In the span of two months, researchers found that chemicals in baby’s products were both more dangerous—and more present—than was previously thought (see “The Battle to Ban Toxic Toys,” sidebar, May/June 2007). Last January, a paper released in the Journal of Reproductive Toxicology showed that the federal panel that had approved the use of bisphenol A for use in baby bottles and food can linings did so after disregarding hundreds of relevant studies. These showed that BPA can cause “breast cancer, testicular cancer, diabetes, hyperactivity, obesity, low sperm counts and miscarriage in laboratory animals,” according to a related article in the Milwaukee Journal Sentinel. An industry consultant was running the panel.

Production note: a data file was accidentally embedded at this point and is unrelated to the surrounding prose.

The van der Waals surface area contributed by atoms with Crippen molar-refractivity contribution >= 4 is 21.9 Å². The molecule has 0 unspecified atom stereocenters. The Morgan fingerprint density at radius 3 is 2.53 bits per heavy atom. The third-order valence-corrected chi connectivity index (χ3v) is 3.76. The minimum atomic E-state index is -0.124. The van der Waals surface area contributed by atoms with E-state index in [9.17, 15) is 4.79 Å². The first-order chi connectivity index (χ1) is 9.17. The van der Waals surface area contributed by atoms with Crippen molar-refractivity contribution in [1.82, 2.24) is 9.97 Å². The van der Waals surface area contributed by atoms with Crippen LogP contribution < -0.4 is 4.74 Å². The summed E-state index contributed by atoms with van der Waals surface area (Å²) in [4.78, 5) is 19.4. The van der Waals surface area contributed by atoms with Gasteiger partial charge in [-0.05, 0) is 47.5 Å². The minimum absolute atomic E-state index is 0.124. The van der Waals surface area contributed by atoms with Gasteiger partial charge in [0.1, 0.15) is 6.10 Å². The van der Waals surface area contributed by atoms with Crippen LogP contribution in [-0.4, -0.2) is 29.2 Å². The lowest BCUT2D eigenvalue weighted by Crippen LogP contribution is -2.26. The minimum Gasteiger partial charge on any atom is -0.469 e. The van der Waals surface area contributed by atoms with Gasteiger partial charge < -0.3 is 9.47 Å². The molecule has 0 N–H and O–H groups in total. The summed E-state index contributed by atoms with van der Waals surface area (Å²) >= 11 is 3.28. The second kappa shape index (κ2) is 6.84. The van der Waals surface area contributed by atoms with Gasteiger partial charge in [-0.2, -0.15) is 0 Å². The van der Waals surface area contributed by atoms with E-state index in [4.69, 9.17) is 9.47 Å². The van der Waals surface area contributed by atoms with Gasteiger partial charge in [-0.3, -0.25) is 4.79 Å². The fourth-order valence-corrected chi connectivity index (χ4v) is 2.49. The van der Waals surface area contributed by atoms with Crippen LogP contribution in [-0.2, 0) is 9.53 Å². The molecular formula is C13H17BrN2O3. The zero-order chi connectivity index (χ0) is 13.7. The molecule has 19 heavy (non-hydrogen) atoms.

The following month, researchers found that some 80 percent of babies tested had been exposed to another class of potentially harmful chemicals called phthalates. The findings, released in the February issue of Pediatrics, shows a direct link between use of baby shampoo, lotions and powder, which contain phthalates to stabilize fragrances, and the presence of phthalates in babies’ urine samples. “Right now, we still don’t know the true long-term effects,” says study author Dr. Sheela Sathyanarayana. But, she said it’s wise to “decrease the amounts of products used, especially in newborns.” While companies aren’t required to list phthalates on their labels, consumers can seek out fragrance-free, organic products. In tests, phthalates have been linked to male reproductive problems.